From Joan Steel
At our February meeting we enjoyed a talk from Tony Eaton entitled “Failed to Return – Amy Johnson and Leslie Howard.”
Amy Johnson was born in Hull in 1903, and in 1930, became a world famous female pilot for being the first to fly solo from Britain to Australia, as well as completing the journey in the record time of six days. Amy proved that women pilots are as equally competent as men. During the 1920’s Amy had flown her Gypsy Moth plane across all the countries of the British Empire, quite undeterred. Among the items Amy took on board was an atlas, a primus stove, and some pickled herrings. When flying to Karachi, Amy beat the record time by 48 hours. In1931 Amy and her co-pilot became the first to fly from London to Moscow in one day. The flight took 21 hours and was a distance of 1,760 miles. In 1932 Amy married Jim Mollison who she had known for only 8 hours. They flew east to west across the Atlantic and crash-landed in a field. They both needed a stay in hospital. In 1927 Amy was given an American tickertape reception as an international celebrity. Amy joined the ATA at the beginning of the war and was based at Hatfield. On her final flight she took off from Blackpool in very bad weather that became increasingly worse, but she pressed on trying to find Hatfield but went too far south and strayed over the mouth of the Thames where she bailed out. A parachute was seen to appear beneath the clouds, and landed in the freezing water. Safety was just minutes away but she drowned. Questions were asked and rumours abounded even as to whether she had been shot down, but no explanation has been found.
Leslie was one of the biggest box office draws and movie idols of the 1930s. He was seen as the archetypal English man with perfect English speech and behaviour, but he was not actually British. Lesley Howard Steiner was born on 3rd April 1893 at Forest Hill in London. He became an actor, producer, director and writer of many articles and stories for the New York Times. He won many awards as a Hollywood actor, playing roles in many films among his most famous were “Gone with the Wind” and “The Scarlet Pimpernel” with Merle Oberon. Leslie was a backer and mentor of Dirk Bogard, and worked with Norma Shearer, Vivienne Lee and Ingrid Bergman. He was Britain’s most romantic star. Leslie returned from a glittering Hollywood career at the start of the war. His activities then included propaganda films which infuriated the Nazi leadership. It was rumoured he was involved with British or Allied Intelligence. Leslie’s final film was “Story of a Spitfire” with David Niven. In May 1943, Leslie boarded BOAC flight 707 to Portugal from Bristol. Strangely, a priest was told not to take that flight. All was normal at first, then it was reported that it was being followed. Suddenly it was attacked and the fuel tanks exploded over the Bay of Biscay. It was an unarmed civilian flight that caused worldwide condemnation. German agents said it had been shot down in error. There was speculation that VIP passengers were being targeted and that Winston Churchill was on board, also that Leslie was a propagandist. He died on June 1st 1943, aged 50 years. An embargo on releasing the file lasts until 2028.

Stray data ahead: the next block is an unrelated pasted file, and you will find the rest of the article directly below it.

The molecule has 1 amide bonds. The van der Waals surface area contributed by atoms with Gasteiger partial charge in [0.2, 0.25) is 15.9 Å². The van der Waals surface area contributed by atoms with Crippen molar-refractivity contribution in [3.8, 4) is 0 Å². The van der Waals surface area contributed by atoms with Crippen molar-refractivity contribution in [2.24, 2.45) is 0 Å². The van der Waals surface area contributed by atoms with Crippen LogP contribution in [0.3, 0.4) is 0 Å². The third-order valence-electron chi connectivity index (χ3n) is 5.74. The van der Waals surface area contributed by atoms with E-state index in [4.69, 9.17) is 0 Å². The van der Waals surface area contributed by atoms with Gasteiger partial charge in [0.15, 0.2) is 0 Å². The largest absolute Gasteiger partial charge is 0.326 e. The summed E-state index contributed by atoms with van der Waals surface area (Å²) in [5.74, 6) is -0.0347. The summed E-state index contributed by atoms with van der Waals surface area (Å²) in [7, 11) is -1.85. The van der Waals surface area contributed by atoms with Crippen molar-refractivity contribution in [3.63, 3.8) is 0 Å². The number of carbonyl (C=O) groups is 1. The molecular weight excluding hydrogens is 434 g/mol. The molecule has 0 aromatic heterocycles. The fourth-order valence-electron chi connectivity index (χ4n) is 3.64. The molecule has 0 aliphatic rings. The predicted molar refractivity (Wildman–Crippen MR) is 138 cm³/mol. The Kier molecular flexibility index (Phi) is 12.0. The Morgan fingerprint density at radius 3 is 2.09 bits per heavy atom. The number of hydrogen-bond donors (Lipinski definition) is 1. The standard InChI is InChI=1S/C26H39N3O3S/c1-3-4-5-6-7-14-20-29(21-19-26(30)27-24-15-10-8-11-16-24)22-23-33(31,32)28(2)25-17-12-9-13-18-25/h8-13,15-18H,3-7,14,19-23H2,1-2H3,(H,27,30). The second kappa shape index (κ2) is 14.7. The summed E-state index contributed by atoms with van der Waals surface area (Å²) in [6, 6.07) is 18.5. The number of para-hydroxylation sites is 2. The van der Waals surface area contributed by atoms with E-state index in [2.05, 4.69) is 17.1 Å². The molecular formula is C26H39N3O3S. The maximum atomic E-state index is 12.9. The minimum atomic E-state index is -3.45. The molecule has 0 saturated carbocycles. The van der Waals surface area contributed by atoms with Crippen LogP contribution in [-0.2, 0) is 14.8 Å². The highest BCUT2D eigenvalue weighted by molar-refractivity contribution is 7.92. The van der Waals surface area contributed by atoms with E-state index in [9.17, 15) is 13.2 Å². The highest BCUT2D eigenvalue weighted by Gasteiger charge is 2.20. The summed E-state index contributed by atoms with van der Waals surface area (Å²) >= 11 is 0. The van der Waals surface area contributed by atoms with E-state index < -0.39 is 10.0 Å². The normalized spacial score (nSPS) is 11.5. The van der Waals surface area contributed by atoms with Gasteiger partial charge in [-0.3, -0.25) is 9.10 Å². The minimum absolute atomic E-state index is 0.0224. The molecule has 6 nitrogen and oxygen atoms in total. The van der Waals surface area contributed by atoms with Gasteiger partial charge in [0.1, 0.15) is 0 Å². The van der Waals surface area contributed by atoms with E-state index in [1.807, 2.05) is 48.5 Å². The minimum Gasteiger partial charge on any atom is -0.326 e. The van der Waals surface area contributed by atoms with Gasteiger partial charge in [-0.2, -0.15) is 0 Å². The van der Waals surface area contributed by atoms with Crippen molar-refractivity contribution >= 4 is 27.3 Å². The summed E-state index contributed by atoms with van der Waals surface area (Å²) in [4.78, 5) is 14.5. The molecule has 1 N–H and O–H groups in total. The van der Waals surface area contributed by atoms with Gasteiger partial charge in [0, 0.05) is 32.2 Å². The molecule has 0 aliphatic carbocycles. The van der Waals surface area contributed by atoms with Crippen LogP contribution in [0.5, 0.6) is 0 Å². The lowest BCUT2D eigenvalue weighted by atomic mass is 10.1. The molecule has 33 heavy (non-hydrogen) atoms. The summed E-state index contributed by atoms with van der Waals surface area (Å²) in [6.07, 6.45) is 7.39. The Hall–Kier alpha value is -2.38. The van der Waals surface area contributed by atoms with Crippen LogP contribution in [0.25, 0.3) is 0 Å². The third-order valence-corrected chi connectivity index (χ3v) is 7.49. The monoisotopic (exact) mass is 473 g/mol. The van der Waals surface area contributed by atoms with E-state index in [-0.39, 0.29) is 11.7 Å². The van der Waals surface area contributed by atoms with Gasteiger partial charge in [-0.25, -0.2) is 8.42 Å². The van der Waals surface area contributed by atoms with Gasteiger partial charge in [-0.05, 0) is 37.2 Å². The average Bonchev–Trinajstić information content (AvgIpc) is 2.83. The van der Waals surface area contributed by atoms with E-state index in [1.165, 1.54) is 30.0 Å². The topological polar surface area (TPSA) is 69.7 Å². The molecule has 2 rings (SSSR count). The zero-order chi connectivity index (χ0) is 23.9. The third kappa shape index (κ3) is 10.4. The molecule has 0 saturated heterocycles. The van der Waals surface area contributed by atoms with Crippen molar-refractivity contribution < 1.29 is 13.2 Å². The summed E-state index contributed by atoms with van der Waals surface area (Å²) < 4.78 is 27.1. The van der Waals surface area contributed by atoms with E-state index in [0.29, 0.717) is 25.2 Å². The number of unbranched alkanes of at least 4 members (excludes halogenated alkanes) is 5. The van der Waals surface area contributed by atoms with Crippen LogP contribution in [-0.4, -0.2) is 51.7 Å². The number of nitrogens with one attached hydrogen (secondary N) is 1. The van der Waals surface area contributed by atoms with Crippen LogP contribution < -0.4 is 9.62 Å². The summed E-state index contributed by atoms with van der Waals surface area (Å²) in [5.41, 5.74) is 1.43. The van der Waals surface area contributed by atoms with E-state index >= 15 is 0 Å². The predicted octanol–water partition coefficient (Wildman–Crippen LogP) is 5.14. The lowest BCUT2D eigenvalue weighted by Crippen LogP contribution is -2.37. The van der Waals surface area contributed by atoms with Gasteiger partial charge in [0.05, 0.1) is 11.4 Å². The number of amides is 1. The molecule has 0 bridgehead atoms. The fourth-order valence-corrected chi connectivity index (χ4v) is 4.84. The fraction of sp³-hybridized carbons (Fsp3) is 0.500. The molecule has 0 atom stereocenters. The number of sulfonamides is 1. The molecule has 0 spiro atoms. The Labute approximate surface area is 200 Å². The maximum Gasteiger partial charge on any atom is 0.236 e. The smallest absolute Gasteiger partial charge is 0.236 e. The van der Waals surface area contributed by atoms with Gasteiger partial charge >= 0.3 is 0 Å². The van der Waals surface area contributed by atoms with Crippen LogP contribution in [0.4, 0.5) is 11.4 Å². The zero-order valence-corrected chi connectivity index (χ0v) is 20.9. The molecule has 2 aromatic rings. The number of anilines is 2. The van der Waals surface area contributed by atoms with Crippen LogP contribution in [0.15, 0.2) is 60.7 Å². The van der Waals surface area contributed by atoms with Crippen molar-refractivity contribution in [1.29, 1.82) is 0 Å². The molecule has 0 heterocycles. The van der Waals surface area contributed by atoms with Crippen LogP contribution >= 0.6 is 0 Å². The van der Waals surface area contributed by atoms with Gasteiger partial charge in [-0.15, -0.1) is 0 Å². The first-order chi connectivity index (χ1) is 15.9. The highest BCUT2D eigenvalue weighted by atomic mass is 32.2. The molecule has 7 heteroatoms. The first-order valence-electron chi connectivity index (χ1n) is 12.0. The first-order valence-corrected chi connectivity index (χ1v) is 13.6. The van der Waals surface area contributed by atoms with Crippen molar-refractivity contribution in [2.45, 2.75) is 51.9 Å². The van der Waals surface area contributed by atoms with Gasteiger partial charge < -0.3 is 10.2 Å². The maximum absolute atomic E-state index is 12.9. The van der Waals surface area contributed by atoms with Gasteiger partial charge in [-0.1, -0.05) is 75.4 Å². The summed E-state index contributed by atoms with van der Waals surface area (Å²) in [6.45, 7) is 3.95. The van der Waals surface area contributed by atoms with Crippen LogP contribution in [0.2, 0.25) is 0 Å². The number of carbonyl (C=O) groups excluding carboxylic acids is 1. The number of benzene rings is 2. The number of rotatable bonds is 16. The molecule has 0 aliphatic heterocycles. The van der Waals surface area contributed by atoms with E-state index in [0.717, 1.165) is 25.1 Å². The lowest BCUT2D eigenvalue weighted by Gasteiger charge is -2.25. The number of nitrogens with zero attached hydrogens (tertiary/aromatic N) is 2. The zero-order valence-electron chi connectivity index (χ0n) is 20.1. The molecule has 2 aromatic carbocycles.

Tony was thanked for his most interesting stories.
On March 3rd John Pearson’s talk is “Cheese is Milk’s Leap Toward Immortality”. Includes tasting. All welcome.